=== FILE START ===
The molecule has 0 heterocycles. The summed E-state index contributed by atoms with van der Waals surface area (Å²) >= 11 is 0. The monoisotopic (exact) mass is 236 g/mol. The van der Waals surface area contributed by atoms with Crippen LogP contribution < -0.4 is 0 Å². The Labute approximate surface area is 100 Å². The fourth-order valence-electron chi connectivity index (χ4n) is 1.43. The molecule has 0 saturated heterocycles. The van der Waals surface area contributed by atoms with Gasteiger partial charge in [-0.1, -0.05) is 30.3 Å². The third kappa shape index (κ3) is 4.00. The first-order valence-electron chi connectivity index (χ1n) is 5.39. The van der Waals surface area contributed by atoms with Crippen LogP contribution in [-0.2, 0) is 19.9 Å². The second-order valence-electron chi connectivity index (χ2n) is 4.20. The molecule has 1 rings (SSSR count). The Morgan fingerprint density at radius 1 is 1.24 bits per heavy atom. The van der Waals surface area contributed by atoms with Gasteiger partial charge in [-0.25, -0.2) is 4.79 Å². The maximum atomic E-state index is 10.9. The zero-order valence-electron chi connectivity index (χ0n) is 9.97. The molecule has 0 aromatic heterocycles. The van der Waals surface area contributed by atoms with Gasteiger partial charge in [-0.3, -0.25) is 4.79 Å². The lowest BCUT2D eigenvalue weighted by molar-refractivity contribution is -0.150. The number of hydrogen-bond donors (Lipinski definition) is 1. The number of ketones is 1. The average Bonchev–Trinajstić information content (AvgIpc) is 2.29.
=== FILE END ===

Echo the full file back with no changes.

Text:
The molecule has 0 heterocycles. The summed E-state index contributed by atoms with van der Waals surface area (Å²) >= 11 is 0. The monoisotopic (exact) mass is 236 g/mol. The van der Waals surface area contributed by atoms with Crippen LogP contribution < -0.4 is 0 Å². The Labute approximate surface area is 100 Å². The fourth-order valence-electron chi connectivity index (χ4n) is 1.43. The molecule has 0 saturated heterocycles. The van der Waals surface area contributed by atoms with Gasteiger partial charge in [-0.1, -0.05) is 30.3 Å². The third kappa shape index (κ3) is 4.00. The first-order valence-electron chi connectivity index (χ1n) is 5.39. The van der Waals surface area contributed by atoms with Crippen LogP contribution in [-0.2, 0) is 19.9 Å². The second-order valence-electron chi connectivity index (χ2n) is 4.20. The molecule has 1 rings (SSSR count). The Morgan fingerprint density at radius 1 is 1.24 bits per heavy atom. The van der Waals surface area contributed by atoms with Gasteiger partial charge in [-0.25, -0.2) is 4.79 Å². The maximum atomic E-state index is 10.9. The zero-order valence-electron chi connectivity index (χ0n) is 9.97. The molecule has 0 aromatic heterocycles. The van der Waals surface area contributed by atoms with Gasteiger partial charge in [-0.3, -0.25) is 4.79 Å². The lowest BCUT2D eigenvalue weighted by molar-refractivity contribution is -0.150. The number of hydrogen-bond donors (Lipinski definition) is 1. The number of ketones is 1. The average Bonchev–Trinajstić information content (AvgIpc) is 2.29.